Transgender young people’s narratives of intimacy and sexual health: Implications for sexuality education.

Damien Riggs, Clare Bartholomaeus

Research output: Contribution to journalArticlepeer-review

35 Citations (Scopus)


Sexuality education as pedagogy is often fraught by the perceived requirement to balance the informational needs of young people with an investment in notions of childhood ‘innocence’. Nowhere is this perhaps more evident than in sexuality education that seeks to be inclusive of transgender young people, often resulting in the failure of such education to address the needs of such students. In an attempt at addressing the relative dearth of information about what transgender young people would like to see covered in sexuality education, in this paper we explore transgender young people’s accounts of intimacy and sexual health and consider what this means for school-based sexuality education. To do this, we analyse discussions of intimacy from the perspectives of transgender young people as narrated in a sample of YouTube videos. We conclude by advocating for an approach to sexuality education that largely eschews the gendering of body parts and gametes, and which instead focuses on function, so as to not only address the needs of transgender young people (who may find normative discussions of genitals distressing), but to also provide cisgender young people with a more inclusive understanding of their own and other people’s bodies and desires.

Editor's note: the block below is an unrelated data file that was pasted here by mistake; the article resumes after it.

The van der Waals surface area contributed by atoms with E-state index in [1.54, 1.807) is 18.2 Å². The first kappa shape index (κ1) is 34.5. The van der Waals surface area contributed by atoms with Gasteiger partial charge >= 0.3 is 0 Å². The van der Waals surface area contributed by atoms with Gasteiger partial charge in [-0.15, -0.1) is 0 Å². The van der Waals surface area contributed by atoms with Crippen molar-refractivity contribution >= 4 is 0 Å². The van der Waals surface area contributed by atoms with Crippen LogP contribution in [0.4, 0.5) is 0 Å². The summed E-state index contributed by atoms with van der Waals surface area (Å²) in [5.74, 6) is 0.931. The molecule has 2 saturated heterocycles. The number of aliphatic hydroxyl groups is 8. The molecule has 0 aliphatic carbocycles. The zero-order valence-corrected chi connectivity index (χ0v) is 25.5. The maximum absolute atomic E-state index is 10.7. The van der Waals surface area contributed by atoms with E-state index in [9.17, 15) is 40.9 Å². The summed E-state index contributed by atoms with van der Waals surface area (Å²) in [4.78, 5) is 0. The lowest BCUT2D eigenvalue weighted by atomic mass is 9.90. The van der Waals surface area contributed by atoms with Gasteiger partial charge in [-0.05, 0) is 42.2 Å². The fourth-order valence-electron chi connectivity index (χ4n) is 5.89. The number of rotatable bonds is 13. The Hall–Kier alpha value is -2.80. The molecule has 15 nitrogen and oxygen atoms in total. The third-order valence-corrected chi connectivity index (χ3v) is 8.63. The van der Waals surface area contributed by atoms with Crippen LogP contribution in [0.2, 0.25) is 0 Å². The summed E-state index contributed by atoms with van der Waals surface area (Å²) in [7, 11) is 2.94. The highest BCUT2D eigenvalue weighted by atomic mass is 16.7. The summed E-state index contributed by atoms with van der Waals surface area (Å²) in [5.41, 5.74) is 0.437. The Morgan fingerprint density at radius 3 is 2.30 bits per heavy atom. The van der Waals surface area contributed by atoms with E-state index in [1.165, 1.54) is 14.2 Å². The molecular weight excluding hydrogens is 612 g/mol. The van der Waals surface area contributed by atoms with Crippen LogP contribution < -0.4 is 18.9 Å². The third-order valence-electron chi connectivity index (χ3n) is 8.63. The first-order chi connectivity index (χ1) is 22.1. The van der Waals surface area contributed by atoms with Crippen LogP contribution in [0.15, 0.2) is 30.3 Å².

Original languageEnglish
Pages (from-to)376-390
Number of pages15
JournalSex Education: Sexuality Society and Learning
Issue number4
Publication statusPublished - 4 Jul 2018


  • bodies
  • gender
  • school
  • sexuality education
  • social media
  • Transgender


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